Whether you’re thinking about issuing a supplementary card or applying for a student credit card, letting your teenager have their first credit card is certainly safer than carrying cash. On the other hand, leaving a credit card in the hands of a teenager could pose risks such as overspending or sharing card details. To help you decide whether your teenager is ready for a credit card, keep reading for key points to consider. Pro: Your teenager can access funds in case of emergency or when travelling abroad Giving your teenager a credit card can be helpful in case of emergencies when there are last-minute needs such as purchasing medicine or a phone charger. Also, having a credit card can be especially useful if your child plans to study overseas or travel abroad after the pandemic. Carrying foreign currency can also be cumbersome and unsafe, especially in countries where pickpocketing or theft is common. Pro: Earn rebates and perks for more savings Many student credit cards ... » Learn More about Does your teenager really need a credit card?
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Tun Dr Mahathir Mohamad’s aides just don’t seem to be able to move on and accept the fact that the two-time prime minister should stop dreaming of holding onto the coveted position for the third time. Or that he was the one responsible for the collapse of Pakatan Harapan. PH’s brief 22 months in office before Tan Sri Muhyiddin Yassin and the present Perikatan Nasional government must have been such a thorn in the flesh that to them, nothing good or beneficial had derived from PN’s administration since it took over power early last year at the onset of the Covid-19 pandemic. So, it didn’t take me by surprise when I read a piece by Dr Mahathir’s aide in an all-business daily two days ago headlined “An impasse by any other name” which ridiculed and insulted our prime minister in entirety. Nothing could be further from the truth that neither this writer nor Dr Mahathir’s other staunch supporters would take every single opportunity to bash or undermine our PM and his cabinet members ... » Learn More about Let there be no Covid-19 cluster if Parliament is reconvened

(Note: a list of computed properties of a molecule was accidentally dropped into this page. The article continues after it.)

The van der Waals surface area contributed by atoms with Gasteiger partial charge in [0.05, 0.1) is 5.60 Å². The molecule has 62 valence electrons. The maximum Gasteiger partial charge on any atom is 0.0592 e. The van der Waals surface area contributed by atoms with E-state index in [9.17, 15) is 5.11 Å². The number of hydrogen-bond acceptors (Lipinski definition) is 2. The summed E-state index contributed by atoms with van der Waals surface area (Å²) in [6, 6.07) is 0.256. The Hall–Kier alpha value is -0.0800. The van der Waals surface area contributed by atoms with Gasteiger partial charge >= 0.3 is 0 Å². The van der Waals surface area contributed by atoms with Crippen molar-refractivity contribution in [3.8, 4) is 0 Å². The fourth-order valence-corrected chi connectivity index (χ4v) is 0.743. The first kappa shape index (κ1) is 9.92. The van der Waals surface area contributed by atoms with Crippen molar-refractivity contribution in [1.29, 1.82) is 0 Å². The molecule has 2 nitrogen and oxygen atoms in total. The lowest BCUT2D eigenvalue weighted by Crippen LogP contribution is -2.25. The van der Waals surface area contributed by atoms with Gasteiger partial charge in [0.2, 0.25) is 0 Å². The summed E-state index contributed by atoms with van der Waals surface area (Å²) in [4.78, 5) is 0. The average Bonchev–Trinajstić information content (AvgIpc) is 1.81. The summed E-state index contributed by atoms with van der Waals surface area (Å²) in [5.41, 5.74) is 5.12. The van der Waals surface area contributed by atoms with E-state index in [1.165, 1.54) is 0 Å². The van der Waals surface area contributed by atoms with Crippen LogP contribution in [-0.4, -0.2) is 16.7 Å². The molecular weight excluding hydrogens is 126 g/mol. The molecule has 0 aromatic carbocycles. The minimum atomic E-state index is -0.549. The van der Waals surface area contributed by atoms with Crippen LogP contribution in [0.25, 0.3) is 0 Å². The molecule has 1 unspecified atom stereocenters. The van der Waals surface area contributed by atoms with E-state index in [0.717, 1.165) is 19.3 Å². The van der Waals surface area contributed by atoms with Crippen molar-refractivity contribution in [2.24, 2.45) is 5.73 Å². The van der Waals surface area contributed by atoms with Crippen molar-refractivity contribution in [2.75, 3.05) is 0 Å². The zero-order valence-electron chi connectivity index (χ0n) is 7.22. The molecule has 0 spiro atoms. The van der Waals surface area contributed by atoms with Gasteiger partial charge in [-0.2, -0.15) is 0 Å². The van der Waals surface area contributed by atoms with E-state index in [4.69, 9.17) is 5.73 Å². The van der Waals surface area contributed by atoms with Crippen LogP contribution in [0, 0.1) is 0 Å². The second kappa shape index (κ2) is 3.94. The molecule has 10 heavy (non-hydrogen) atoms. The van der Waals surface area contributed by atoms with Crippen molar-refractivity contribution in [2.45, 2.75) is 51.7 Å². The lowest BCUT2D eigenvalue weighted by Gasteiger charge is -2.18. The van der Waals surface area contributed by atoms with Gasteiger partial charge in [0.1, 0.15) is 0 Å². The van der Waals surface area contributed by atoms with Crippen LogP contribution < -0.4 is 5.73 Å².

There’s always a chance of credit card fraud happening, even if your details are highly protected. Here are 4 things you must do immediately should that unlikely event happen. It’s an unfortunate fact of life. Even if you guard your credit card details with the utmost of care, you may still end up the victim of a fraudulent transaction. Don’t take it personally. Back in 2016, electronic payments firm ACI Worldwide estimated that 36 per cent of credit, debit and prepaid card users in Singapore had suffered at least one unauthorised activity on their cards in the past five years. Singapore has the third-highest rate of credit card fraud in Asia Pacific; as more and more merchants turn to e-payments, those numbers are likely to rise (at least in absolute terms). The good news is that you’re well-protected. Guidelines issued by the Association of Banks in Singapore state that provided you’ve not acted fraudulently or with ‘gross negligence’, your maximum liability for ... » Learn More about 4 things to do immediately if your credit card details get stolen
Despite Covid-19 – or some would say because of it – home prices are soaring. The Singapore private property market is up another 3.3 per cent as of Q1 2021, while resale flat prices have been rising for nine straight months . Price aside, there’s also intense competition for desirable units, and it isn’t uncommon to hear of resale homes being sold despite only being on the market for a couple of days. This isn’t just hearsay – we’ve even had sources on the ground reflecting on the current situation . For sellers, there’s seemingly never been a better time to be one. A word of advice for sellers though, don’t be caught up in the exuberance too easily. While it can be nice to dream of the profits that you might make, unless you have another property to stay at – selling high does mean you’ll be buying high as well. For buyers, however, it’s a different story. You’ll have your work cut out for you right now in this market. While that doesn’t necessarily mean you won’t be able ... » Learn More about 10 essential home hunting tips that will help in a hot property market
Hong Kong police charged the chief editor and chief executive of pro-democracy tabloid Apple Daily on Friday, June 18, with collusion with a foreign country, a national security case that has sent chills through the city's media. On Thursday, June 17, 500 police raided the media outlet and officers were seen sitting in front of computers in the newsroom after the arrest of five Apple Daily executives at dawn on suspicion that dozens of its articles violated Hong Kong's new security law. Police said it charged two of the five on Friday, identified by Apple Daily as editor-in-chief Ryan Law and chief executive officer Cheung Kim-hung. The other three, Chief Operating Officer Chow Tat-kuen, Deputy Chief Editor Chan Puiman and Chief Executive Editor Cheung Chi-wai, remain under investigation. Police also said they would prosecute three companies related to Apple Daily for the same offense after freezing HK$18 million ($2.32 million) of their assets. ... » Learn More about 2 Apple Daily executives charged with collusion with foreign country